Avoiding a “SLAPP down”
23 Mar 2023
DRD’s Michael Rose examines the growing debate around Strategic Lawsuits Against Public Participation (SLAPPs) and how clients can ensure the pursuit of legal remedies doesn’t land their reputation in hot water.
In July 2022, the Ministry of Justice (MoJ) announced proposals to grant courts new powers to dismiss SLAPP cases. Reporting the news, The Guardian characterised them as ‘lawsuits employed by wealthy clients to stifle free speech’. Elsewhere, The Times have described them as attempts to ‘silence journalists’ that are ‘damaging the institutions of a free society’. The message is clear, deploy a SLAPP and face not just the legal, but also the reputational consequences.
But what is a SLAPP? Its full name, a Strategic Lawsuit Against Public Participation, gives little insight into what they are. To critics, a SLAPP is an aggressive legal strategy aimed at silencing critics and have proved controversial. They are firmly in the Government’s crosshairs, who have described them as ‘an abuse of law and procedure as their principal objective is stifling public debate’. At the end of last year, the Solicitors Regulation Authority (SRA) issued a warning against their use, saying they expected lawyers to ‘advise clients against pursuing a course which amounts to abusive conduct’ and to ‘decline to act in this way’. Yet defining a SLAPP varies substantially depending on who you ask.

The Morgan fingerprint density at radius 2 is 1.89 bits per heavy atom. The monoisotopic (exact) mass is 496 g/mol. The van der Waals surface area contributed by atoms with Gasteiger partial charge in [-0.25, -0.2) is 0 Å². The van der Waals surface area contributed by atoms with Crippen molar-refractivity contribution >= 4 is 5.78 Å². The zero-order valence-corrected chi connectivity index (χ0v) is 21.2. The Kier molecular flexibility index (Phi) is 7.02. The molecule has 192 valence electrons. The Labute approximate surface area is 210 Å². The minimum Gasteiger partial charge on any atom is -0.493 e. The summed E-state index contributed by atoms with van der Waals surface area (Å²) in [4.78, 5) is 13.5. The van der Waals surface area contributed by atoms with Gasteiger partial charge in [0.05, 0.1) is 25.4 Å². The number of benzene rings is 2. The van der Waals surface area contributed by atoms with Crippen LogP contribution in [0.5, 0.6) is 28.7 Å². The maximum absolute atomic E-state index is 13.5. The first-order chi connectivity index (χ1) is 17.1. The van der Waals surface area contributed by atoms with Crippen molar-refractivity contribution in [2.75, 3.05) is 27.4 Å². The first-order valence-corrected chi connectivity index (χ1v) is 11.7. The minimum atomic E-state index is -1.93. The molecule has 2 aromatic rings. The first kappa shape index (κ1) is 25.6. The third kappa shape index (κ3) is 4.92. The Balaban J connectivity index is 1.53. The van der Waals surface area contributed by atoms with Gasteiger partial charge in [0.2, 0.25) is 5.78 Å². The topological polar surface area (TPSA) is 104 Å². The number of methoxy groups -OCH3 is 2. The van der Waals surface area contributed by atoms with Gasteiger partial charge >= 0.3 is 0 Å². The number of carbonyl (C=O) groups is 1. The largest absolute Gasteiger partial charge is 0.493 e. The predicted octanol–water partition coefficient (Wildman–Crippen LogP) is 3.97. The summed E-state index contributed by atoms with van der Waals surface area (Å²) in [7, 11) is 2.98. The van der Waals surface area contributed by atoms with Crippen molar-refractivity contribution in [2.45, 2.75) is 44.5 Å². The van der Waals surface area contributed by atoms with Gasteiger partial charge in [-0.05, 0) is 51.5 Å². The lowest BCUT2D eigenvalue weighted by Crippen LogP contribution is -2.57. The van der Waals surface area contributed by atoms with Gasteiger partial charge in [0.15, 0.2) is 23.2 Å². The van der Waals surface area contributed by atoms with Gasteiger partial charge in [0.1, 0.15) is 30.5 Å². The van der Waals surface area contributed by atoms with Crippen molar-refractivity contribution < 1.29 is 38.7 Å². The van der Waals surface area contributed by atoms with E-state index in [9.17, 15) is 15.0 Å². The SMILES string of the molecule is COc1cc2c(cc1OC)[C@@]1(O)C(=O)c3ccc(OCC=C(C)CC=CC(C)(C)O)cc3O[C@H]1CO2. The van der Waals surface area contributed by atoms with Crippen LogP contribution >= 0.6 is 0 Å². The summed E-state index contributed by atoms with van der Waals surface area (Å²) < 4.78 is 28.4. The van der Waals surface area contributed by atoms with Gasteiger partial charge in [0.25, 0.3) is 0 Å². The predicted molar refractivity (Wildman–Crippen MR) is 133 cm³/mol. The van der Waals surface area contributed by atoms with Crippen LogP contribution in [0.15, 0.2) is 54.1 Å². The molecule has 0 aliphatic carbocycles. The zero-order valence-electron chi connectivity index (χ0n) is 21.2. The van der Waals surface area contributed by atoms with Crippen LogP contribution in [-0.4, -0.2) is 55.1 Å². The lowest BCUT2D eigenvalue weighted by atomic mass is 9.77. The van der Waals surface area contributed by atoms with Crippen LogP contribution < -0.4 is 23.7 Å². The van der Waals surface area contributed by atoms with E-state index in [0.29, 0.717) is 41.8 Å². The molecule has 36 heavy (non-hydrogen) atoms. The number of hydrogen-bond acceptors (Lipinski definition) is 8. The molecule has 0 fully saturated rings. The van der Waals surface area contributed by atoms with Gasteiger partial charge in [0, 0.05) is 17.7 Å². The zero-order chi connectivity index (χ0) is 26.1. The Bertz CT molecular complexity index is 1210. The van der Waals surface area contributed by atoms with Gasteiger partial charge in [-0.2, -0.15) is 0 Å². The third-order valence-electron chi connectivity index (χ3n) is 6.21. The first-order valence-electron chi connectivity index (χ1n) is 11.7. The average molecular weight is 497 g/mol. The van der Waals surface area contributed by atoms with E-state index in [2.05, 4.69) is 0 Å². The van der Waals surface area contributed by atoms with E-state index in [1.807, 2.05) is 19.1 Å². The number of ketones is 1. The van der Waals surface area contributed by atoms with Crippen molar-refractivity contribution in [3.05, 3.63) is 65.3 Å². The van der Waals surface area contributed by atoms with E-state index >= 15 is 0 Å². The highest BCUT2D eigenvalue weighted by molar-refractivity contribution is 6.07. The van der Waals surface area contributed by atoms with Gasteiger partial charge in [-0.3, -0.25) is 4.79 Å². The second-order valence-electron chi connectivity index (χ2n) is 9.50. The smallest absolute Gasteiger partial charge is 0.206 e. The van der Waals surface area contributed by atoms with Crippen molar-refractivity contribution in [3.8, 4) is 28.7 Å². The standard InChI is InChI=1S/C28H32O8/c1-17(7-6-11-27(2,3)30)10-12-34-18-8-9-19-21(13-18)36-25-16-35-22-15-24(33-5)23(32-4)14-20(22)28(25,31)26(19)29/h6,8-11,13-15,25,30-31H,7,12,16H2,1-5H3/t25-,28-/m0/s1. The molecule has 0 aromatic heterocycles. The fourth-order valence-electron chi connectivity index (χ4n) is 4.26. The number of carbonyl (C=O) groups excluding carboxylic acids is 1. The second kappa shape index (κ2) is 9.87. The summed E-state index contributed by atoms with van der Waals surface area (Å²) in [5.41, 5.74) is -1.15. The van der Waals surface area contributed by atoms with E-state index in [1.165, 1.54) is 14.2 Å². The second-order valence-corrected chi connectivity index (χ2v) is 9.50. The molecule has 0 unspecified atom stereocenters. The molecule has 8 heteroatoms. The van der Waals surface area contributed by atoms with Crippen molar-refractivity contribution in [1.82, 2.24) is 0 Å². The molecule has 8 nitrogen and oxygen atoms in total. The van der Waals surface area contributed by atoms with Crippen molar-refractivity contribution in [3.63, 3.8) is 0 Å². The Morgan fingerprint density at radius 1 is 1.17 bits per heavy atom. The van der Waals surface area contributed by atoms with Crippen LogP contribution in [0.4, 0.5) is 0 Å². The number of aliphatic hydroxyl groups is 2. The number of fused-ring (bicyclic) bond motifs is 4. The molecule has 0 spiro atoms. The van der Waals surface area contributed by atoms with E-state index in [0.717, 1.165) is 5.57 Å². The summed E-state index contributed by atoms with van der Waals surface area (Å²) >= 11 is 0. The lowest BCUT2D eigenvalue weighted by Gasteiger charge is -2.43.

We are therefore in the midst of a vocal, emotionally charged SLAPPS debate, despite the lack of a universal definition. By portraying SLAPPs as uniformly abusive, we risk undermining people’s legitimate rights to protect their reputation from unfair or misleading attack. However, it is clear that the controversy surrounding ‘SLAPPs’ presents a reputational risk for both lawyers and clients considering their use. The shots fired by both the MoJ and SRA are a warning. In the current environment, those considering legal action against critics must consider the potential reputational implications.
Even in situations where a client’s case may have merit, determining if a perceived SLAPP will prove reputationally damaging is a crucial consideration. The media furore around so called ‘super injunctions’ in the early 2010s forewarned us how legal success can still harm someone’s public profile. Clients will need advice not just on how to deal with the issue in question, but whether legal action characterised as a SLAPP could do further damage, even if successful.
SLAPPs are proving an increasing challenge for those seeking to defend their reputations. Their blurred definition allows critics to brand potentially legitimate legal remedies as ‘abusive’. Without a clear strategy to weigh up the communications challenges to sit alongside the legal strategy, clients tagged with the SLAPPs moniker could end up with a Pyrrhic victory. Having an integrated comms and legal strategy offers the best route to avoiding a “SLAPP down”.